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Guru Zeke Ashton: Q&A Answers

Thanks for the questions and the interest in Centaur Capital Partners. Please note that opinions expressed were valid as of the date of the interview, but our investing positions and opinions are subject to change.

This is the response from Zeke Ashton to users' questions.

1. Any reasoning for the holding Terra Nova Royalty Corp. (TTT)?

We owned Terra Nova Royalty Corp. originally back when it was KHD Humboldt Wedag AG, and the management had articulated a plan to separate the businesses into two different public companies to try to better reflect the value at each component. Back then there were three significant assets, namely a German industrial company, an iron ore royalty and a bunch of excess cash. The management separated some of the cash and the royalty from the industrial company. The industrial company was then publicly listed in Germany, where it was thought that a more natural buying constituency might exist. It turns out that this separation did in fact create some value for shareholders of the original KHD Humboldt Wedag AG. After the separation, the remaining assets at Terra Nova Royalty Corp. were the royalties and cash.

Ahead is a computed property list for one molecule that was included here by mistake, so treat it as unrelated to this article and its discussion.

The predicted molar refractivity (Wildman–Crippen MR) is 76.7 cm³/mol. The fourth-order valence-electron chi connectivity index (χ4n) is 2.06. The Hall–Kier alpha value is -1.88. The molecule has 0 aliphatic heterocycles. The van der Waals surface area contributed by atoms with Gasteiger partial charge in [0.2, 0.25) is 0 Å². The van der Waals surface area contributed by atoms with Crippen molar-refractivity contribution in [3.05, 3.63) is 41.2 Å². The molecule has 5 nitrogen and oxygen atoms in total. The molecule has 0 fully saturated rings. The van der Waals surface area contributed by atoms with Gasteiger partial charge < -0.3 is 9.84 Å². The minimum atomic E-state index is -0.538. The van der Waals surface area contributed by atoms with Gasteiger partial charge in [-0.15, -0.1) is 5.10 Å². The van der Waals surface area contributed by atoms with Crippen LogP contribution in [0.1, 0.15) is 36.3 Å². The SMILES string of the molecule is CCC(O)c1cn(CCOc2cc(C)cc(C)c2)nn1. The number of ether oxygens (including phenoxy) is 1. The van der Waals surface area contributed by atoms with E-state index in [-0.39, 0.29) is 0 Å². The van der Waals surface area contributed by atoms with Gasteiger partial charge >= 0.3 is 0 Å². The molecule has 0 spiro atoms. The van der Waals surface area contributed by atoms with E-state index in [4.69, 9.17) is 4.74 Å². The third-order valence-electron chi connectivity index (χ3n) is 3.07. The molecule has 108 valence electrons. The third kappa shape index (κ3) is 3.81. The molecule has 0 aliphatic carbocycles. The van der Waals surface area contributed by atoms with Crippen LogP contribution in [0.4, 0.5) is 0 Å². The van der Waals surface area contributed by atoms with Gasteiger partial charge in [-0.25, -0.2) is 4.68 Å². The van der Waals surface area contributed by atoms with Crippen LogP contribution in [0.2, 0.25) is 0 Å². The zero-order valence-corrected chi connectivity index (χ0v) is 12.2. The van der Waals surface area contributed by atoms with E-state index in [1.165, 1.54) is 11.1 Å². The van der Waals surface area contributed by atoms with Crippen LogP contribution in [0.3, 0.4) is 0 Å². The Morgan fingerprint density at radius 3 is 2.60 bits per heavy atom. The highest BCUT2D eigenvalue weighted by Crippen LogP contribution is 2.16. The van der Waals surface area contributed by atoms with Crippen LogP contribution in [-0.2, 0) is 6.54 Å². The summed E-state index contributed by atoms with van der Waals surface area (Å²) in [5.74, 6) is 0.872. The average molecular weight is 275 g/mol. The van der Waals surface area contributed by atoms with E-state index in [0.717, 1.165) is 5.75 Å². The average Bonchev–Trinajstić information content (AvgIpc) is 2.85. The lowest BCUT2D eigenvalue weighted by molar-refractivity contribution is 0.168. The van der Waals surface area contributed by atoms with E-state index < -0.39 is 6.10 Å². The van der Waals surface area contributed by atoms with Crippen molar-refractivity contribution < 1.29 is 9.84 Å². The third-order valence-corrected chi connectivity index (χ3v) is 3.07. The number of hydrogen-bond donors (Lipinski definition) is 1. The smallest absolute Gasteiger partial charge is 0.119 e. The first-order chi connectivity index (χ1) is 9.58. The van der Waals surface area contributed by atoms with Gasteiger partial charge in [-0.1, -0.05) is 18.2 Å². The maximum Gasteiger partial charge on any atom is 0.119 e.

The reason we hold Terra Nova Royalty now is that we believe the recent combination of the Mass Financial business with the royalty and cash that were in Terra Nova Royalty will be a value producing combination for Terra Nova Royalty shareholders. We believe that the Chairman of the company, Michael Smith, has shown some skill as a capital allocator in the past, and we believe the chances are good he will continue to do so going forward.

2. I was wondering about the Terra Nova Royalty stock. I find it hard to find information on Michael Smith. I was wondering what you know about him. Where I could find more information about him? Are you holding on to the KHD Humboldt Wedag AG dividend or did you sell it?

We sold the KHD Humboldt Wedag AG shares, given that we believed we were receiving full value for them. Michael Smith is indeed a somewhat enigmatic figure, but we were familiar with him through our prior ownership of Mass Financial, which he has run in one form or another for over 20 years. Mass Financial was an Austrian-listed company that traded in small volume on the pink sheets in the United States prior to the combination. We will undoubtedly find out more about Mr. Smith as we go. He’s running a NYSE-listed company now, so there should be much more transparency and disclosure.

3. GuruFocus posts current portfolios on their website, and I see in your portfolio that you have puts on the SPDR KBW Regional Banking ETF (KRE). Since I think financials are slightly undervalued, can you discuss the bearish call? Thanks.

We owned some long positions in companies with lending-based businesses, and our SPDR KBW Regional Banking ETF put represented a tiny position that was designed to partially hedge against our longs. It has since expired.

4. What is the most important ratio you look at when valuing a company?